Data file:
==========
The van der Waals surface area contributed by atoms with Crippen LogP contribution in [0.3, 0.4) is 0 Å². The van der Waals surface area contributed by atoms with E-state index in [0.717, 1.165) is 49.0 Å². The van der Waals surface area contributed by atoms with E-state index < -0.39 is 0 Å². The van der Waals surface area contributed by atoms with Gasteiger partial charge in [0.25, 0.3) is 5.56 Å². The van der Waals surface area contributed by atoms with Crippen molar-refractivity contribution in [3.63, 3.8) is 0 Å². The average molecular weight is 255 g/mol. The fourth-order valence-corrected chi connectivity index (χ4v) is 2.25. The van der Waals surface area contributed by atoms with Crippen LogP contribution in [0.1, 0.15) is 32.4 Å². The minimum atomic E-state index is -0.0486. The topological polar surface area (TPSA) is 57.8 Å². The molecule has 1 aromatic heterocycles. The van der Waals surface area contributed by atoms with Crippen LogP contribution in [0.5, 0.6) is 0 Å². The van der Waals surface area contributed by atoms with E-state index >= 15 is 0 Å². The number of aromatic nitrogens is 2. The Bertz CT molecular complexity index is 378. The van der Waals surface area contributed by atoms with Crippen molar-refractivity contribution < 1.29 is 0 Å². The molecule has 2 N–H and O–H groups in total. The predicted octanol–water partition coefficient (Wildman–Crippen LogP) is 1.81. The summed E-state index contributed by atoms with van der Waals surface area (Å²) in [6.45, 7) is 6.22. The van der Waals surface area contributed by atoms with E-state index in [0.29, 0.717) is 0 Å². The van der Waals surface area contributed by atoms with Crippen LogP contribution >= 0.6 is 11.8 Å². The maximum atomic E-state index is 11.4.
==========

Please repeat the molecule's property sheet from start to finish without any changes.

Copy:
The van der Waals surface area contributed by atoms with Crippen LogP contribution in [0.3, 0.4) is 0 Å². The van der Waals surface area contributed by atoms with E-state index in [0.717, 1.165) is 49.0 Å². The van der Waals surface area contributed by atoms with E-state index < -0.39 is 0 Å². The van der Waals surface area contributed by atoms with Gasteiger partial charge in [0.25, 0.3) is 5.56 Å². The van der Waals surface area contributed by atoms with Crippen molar-refractivity contribution in [3.63, 3.8) is 0 Å². The average molecular weight is 255 g/mol. The fourth-order valence-corrected chi connectivity index (χ4v) is 2.25. The van der Waals surface area contributed by atoms with Crippen LogP contribution in [0.1, 0.15) is 32.4 Å². The minimum atomic E-state index is -0.0486. The topological polar surface area (TPSA) is 57.8 Å². The molecule has 1 aromatic heterocycles. The van der Waals surface area contributed by atoms with Crippen LogP contribution in [0.5, 0.6) is 0 Å². The van der Waals surface area contributed by atoms with E-state index >= 15 is 0 Å². The number of aromatic nitrogens is 2. The Bertz CT molecular complexity index is 378. The van der Waals surface area contributed by atoms with Crippen molar-refractivity contribution < 1.29 is 0 Å². The molecule has 2 N–H and O–H groups in total. The predicted octanol–water partition coefficient (Wildman–Crippen LogP) is 1.81. The summed E-state index contributed by atoms with van der Waals surface area (Å²) in [6.45, 7) is 6.22. The van der Waals surface area contributed by atoms with E-state index in [0.29, 0.717) is 0 Å². The van der Waals surface area contributed by atoms with Crippen LogP contribution >= 0.6 is 11.8 Å². The maximum atomic E-state index is 11.4.